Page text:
Geo-Location Privacy Concerns Reach Capitol Hill

Now more than ever, cell phones and other mobile devices work as a portable data center, constantly tracking who you are and where you go. In 2011, Apple caught flack for consistently documenting the location of iPhones through WiFi and cell-tower triangulation, and without the express knowledge of iPhone users.Many mobile users unknowingly opt in to device tracking and data collection, often in the name of analytics and diagnostics.

Congressional Privacy Technology subcommittee leader Sen. Al Franken (D-MN) has set out to make it harder for developers and companies to collect location-based data from mobile devices. Franken's Location Privacy Protection Act of 2012 would require companies to disclose not only that they collect location-based data, but also disclose what information is collected and how a user can opt out of data collection.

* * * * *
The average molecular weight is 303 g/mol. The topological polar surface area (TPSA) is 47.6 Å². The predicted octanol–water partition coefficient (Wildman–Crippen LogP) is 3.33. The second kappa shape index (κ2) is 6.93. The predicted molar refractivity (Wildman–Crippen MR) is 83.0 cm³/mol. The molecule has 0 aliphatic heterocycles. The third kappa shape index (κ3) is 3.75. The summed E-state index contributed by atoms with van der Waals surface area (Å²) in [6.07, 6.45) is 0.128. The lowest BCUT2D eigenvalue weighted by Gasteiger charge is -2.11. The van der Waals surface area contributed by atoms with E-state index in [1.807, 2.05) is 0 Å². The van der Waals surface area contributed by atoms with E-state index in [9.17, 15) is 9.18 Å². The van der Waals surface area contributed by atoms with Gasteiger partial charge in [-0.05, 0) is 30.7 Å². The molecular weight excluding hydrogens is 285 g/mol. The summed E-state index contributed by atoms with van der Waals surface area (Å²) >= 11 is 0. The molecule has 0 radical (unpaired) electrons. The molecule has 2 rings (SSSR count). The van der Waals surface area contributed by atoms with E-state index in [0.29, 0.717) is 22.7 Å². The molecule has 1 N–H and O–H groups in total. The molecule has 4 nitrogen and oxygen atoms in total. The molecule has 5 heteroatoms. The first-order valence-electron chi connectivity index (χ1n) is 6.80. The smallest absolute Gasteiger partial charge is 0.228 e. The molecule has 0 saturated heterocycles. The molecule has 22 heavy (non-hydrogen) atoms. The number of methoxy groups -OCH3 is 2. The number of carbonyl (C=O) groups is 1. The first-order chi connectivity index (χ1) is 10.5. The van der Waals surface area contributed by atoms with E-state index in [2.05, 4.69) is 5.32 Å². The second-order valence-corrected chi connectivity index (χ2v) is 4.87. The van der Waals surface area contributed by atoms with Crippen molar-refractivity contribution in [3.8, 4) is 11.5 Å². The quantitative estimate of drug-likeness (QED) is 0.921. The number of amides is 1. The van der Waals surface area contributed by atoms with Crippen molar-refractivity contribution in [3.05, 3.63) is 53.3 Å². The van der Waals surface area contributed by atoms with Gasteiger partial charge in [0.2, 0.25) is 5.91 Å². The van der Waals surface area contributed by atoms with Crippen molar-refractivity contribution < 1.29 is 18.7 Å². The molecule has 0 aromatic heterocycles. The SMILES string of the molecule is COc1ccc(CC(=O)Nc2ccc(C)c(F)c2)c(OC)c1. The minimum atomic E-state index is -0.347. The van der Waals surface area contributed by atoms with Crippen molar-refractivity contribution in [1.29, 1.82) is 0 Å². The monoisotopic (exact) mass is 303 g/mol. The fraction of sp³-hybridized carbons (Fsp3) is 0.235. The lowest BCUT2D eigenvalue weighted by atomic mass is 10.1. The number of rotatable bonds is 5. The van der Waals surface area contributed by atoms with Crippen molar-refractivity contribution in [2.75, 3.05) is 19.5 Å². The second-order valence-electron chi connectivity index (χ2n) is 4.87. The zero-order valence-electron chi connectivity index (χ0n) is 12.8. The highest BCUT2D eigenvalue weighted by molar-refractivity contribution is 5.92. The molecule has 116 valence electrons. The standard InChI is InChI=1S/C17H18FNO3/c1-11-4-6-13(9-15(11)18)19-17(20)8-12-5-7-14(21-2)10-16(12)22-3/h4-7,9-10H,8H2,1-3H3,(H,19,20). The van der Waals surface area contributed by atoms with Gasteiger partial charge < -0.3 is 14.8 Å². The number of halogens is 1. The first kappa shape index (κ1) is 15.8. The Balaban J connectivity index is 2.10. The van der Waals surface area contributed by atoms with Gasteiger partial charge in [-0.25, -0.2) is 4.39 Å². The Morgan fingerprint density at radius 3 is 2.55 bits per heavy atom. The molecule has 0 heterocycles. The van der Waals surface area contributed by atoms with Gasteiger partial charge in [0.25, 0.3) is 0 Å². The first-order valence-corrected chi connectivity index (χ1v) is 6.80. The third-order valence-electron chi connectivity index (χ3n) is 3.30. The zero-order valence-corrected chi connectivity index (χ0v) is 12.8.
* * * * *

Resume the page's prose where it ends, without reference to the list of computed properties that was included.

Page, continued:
While the legislation aims to criminalize applications that 'stalk' users via GPS, the bill could have particular repercussions on data collection for legitimate and benign purposes, i.e., marketing and advertising. Time will tell whether or not Franken's Privacy Protection Act will do more to impede on tech advancements than safeguard consumers.

Read more at The Verge.

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